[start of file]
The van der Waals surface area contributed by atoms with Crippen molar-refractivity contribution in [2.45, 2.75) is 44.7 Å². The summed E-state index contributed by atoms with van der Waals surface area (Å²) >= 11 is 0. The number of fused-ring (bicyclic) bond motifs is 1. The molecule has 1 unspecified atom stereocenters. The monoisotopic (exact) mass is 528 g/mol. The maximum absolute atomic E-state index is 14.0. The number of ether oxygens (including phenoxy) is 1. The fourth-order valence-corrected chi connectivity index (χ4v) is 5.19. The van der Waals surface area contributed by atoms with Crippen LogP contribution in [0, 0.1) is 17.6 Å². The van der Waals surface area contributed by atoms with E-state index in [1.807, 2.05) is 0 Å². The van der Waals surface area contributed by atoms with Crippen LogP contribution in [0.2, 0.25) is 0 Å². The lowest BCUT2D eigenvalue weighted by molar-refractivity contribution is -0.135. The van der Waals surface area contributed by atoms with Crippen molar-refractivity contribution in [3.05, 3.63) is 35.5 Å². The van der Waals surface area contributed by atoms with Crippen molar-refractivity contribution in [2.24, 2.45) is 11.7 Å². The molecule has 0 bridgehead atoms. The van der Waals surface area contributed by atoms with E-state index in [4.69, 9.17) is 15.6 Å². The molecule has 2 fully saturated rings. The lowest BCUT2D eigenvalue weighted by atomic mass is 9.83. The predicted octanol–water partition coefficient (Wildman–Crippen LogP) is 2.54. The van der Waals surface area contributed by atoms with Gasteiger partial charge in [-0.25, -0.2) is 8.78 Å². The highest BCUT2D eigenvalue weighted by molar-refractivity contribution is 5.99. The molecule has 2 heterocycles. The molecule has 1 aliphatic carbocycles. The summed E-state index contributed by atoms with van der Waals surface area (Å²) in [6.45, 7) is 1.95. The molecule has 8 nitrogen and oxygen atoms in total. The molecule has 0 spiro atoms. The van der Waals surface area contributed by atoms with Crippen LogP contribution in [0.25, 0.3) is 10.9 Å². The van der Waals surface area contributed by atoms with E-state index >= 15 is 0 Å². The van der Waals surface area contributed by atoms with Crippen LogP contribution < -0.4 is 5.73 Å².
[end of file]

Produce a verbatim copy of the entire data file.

The van der Waals surface area contributed by atoms with Crippen molar-refractivity contribution in [2.45, 2.75) is 44.7 Å². The summed E-state index contributed by atoms with van der Waals surface area (Å²) >= 11 is 0. The number of fused-ring (bicyclic) bond motifs is 1. The molecule has 1 unspecified atom stereocenters. The monoisotopic (exact) mass is 528 g/mol. The maximum absolute atomic E-state index is 14.0. The number of ether oxygens (including phenoxy) is 1. The fourth-order valence-corrected chi connectivity index (χ4v) is 5.19. The van der Waals surface area contributed by atoms with Crippen LogP contribution in [0, 0.1) is 17.6 Å². The van der Waals surface area contributed by atoms with E-state index in [1.807, 2.05) is 0 Å². The van der Waals surface area contributed by atoms with Crippen LogP contribution in [0.2, 0.25) is 0 Å². The lowest BCUT2D eigenvalue weighted by molar-refractivity contribution is -0.135. The van der Waals surface area contributed by atoms with Crippen molar-refractivity contribution in [3.05, 3.63) is 35.5 Å². The van der Waals surface area contributed by atoms with Crippen molar-refractivity contribution in [2.24, 2.45) is 11.7 Å². The molecule has 0 bridgehead atoms. The van der Waals surface area contributed by atoms with E-state index in [4.69, 9.17) is 15.6 Å². The molecule has 2 fully saturated rings. The lowest BCUT2D eigenvalue weighted by atomic mass is 9.83. The predicted octanol–water partition coefficient (Wildman–Crippen LogP) is 2.54. The van der Waals surface area contributed by atoms with Gasteiger partial charge in [-0.25, -0.2) is 8.78 Å². The highest BCUT2D eigenvalue weighted by molar-refractivity contribution is 5.99. The molecule has 2 heterocycles. The molecule has 1 aliphatic carbocycles. The summed E-state index contributed by atoms with van der Waals surface area (Å²) in [6.45, 7) is 1.95. The molecule has 8 nitrogen and oxygen atoms in total. The molecule has 0 spiro atoms. The van der Waals surface area contributed by atoms with Crippen LogP contribution in [0.25, 0.3) is 10.9 Å². The van der Waals surface area contributed by atoms with E-state index >= 15 is 0 Å². The van der Waals surface area contributed by atoms with Crippen LogP contribution < -0.4 is 5.73 Å².